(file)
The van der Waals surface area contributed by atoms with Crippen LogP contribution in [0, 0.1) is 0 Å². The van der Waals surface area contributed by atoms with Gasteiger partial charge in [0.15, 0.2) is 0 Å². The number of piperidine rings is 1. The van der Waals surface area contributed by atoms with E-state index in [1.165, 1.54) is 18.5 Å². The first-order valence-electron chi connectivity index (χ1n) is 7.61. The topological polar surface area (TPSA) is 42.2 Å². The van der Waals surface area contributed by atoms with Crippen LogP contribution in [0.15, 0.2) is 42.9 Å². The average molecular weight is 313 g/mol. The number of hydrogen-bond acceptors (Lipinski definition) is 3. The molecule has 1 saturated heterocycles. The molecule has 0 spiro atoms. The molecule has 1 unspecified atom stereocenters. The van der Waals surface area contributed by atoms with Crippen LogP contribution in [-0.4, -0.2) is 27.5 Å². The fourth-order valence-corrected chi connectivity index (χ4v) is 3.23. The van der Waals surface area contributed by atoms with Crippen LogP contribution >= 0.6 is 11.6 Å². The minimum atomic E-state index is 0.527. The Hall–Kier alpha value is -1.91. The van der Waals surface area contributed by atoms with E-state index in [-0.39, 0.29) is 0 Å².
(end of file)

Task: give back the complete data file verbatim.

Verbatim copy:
The van der Waals surface area contributed by atoms with Crippen LogP contribution in [0, 0.1) is 0 Å². The van der Waals surface area contributed by atoms with Gasteiger partial charge in [0.15, 0.2) is 0 Å². The number of piperidine rings is 1. The van der Waals surface area contributed by atoms with E-state index in [1.165, 1.54) is 18.5 Å². The first-order valence-electron chi connectivity index (χ1n) is 7.61. The topological polar surface area (TPSA) is 42.2 Å². The van der Waals surface area contributed by atoms with Crippen LogP contribution in [0.15, 0.2) is 42.9 Å². The average molecular weight is 313 g/mol. The number of hydrogen-bond acceptors (Lipinski definition) is 3. The molecule has 1 saturated heterocycles. The molecule has 0 spiro atoms. The molecule has 1 unspecified atom stereocenters. The van der Waals surface area contributed by atoms with Crippen LogP contribution in [-0.4, -0.2) is 27.5 Å². The fourth-order valence-corrected chi connectivity index (χ4v) is 3.23. The van der Waals surface area contributed by atoms with Crippen LogP contribution >= 0.6 is 11.6 Å². The minimum atomic E-state index is 0.527. The Hall–Kier alpha value is -1.91. The van der Waals surface area contributed by atoms with E-state index in [-0.39, 0.29) is 0 Å².